As Chinese President Xi Jinping prepares for one of the most important meetings of his seven-year rule, he appears to have Donald Trump on the brain--even if he won’t say so directly.
In conversations with other leaders ahead of his sit down tomorrow with the U.S. president on the sidelines of the Group of 20 summit in Japan, Xi spared no opportunity to paint the U.S. as the bad guy in China’s spiraling trade conflict, while avoiding the provocative step of naming Trump personally.
In remarks to African leaders this morning, Xi took a not-so-subtle swipe at Trump’s policy slogan, "America first." Warning against "bullying practices," Xi said that “any attempt to put one’s own interests first and undermine others’ will not win any popularity.”
Xi then used remarks on the digital economy to call for a "fair and equitable market environment" and the "completeness and vitality of global supply chains." It comes as Trump singles out Chinese tech giant Huawei Technologies Co., arguing its connections to the government mean it could allow Beijing to spy through its equipment, and urging countries to avoid the company while developing 5G networks.
Last night, Xi told South Korean President Moon Jae-in that he opposed protectionism as well as any "external” influence on the two countries’ relationship.
Xi’s verbal shadow-boxing with Trump underscores the delicate balance he needs to strike: He must avoid coming across at home as weak in dealing with the U.S. president but he also can’t risk worsening the trade war by provoking Trump’s personal ire. While Trump has hammered China with multiple rounds of tariffs, he maintains he enjoys a personal friendship with Xi and has spoken of the Chinese leader with admiration.
"There’s a clear desire on the part of Xi and the Chinese side more generally to express their dissatisfaction with the way the U.S. side has handled negotiations," said Trey McArver, co-founder of Beijing-based research firm Trivium China. But "he’s still about to meet with the guy,” McArver added. "It speaks to the difficult position Xi is in: Wanting to get a deal done but also wanting to set some ground rules for negotiations."
Xi’s comments at the G-20 fit that broader pattern. Chinese state media has published defiant editorials blaming the U.S. for the trade impasse and proclaiming Chinese strength, but avoided citing Trump or other trade officials by name. Beijing has issued veiled threats about cutting off the supply of rare earths to the U.S., but officials have stopped short of specifics.
Past experience lends credence to Xi’s approach. On the campaign trail and in the White House, Trump has variously criticized opponents for being short, ugly and boring. After taking office, he described Kim Jong Un as "rocket man,” Canadian Prime Minister Justin Trudeau as "dishonest and weak,” and London Mayor Sadiq Khan as a "national disgrace.”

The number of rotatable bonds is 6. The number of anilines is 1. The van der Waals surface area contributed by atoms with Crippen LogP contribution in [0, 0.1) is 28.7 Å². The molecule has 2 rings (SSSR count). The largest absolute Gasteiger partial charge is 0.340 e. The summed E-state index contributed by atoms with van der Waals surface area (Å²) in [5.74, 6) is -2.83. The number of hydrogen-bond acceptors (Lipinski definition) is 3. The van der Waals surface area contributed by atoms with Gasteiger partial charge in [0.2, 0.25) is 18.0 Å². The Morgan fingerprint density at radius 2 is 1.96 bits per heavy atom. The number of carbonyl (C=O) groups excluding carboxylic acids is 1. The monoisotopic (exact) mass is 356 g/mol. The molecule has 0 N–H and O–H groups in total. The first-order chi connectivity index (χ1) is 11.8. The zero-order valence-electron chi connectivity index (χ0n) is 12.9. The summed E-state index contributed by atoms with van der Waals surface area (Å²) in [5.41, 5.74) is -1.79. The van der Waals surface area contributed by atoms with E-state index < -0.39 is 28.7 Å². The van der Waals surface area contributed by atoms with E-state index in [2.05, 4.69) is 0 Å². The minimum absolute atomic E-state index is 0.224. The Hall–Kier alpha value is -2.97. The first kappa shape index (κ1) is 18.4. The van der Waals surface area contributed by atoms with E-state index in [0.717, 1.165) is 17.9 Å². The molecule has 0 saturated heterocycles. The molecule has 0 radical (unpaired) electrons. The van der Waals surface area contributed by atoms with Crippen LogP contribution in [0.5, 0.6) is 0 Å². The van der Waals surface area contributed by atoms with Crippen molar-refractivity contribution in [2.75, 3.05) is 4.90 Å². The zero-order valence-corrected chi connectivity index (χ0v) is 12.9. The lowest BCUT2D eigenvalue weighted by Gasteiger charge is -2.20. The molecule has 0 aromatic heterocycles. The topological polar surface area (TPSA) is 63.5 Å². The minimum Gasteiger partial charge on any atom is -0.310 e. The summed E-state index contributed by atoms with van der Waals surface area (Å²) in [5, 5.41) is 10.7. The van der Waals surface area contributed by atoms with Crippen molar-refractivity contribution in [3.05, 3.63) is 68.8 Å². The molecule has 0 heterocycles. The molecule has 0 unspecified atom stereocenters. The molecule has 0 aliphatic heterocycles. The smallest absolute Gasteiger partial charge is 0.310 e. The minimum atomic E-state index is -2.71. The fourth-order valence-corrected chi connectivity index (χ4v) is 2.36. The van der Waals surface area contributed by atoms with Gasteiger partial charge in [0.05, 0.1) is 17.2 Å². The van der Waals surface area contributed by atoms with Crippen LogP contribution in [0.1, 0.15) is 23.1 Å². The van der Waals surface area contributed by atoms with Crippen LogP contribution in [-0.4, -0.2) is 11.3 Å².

Xi has more often been the object of Trump’s verbal affections. Trump has called him a "great guy” and a "good man.” He described Xi as the "king of China” after Xi’s decision to abolish presidential term limits last year, has boasted of serving him ”the most beautiful chocolate cake” and had his grandchildren perform songs for the Chinese leader and his wife.
At times, Beijing has reciprocated with flattery of its own. At the G-20 meeting two years ago in Hamburg, a senior official said Chinese negotiators had "read with respect Mr. Trump’s books on the art of the deal.” Diplomats made early overtures to the First Family, inviting Trump’s daughter Ivanka and son-in-law Jared Kushner on trips to China at galas at the Chinese Embassy in DC.
Still, Chinese officials have begun to harden their rhetoric as the trade war drags on. The foreign ministry recently accused Secretary of State Michael Pompeo of propagating "lies and fallacies,” while the Communist Party’s flagship People’s Daily newspaper described Republican Senator Marco Rubio -- who has proposed legislation to prevent Huawei from seeking damages in U.S. patent courts -- as an “anti-China clown.”
But for all that, Trump himself and his lead trade negotiators have been spared personal insult by Beijing. That’s even after the U.S. president officially defined China as a “strategic competitor” last year, hiked tariffs multiple times and stepped up efforts to kneecap flagship Chinese companies from Huawei to ZTE. China’s economy is already growing at its slowest pace since the 1990s.
As Xi prepares for his third high-stakes G-20 meeting with Trump, he may be asking himself once again: how much is a friendship worth?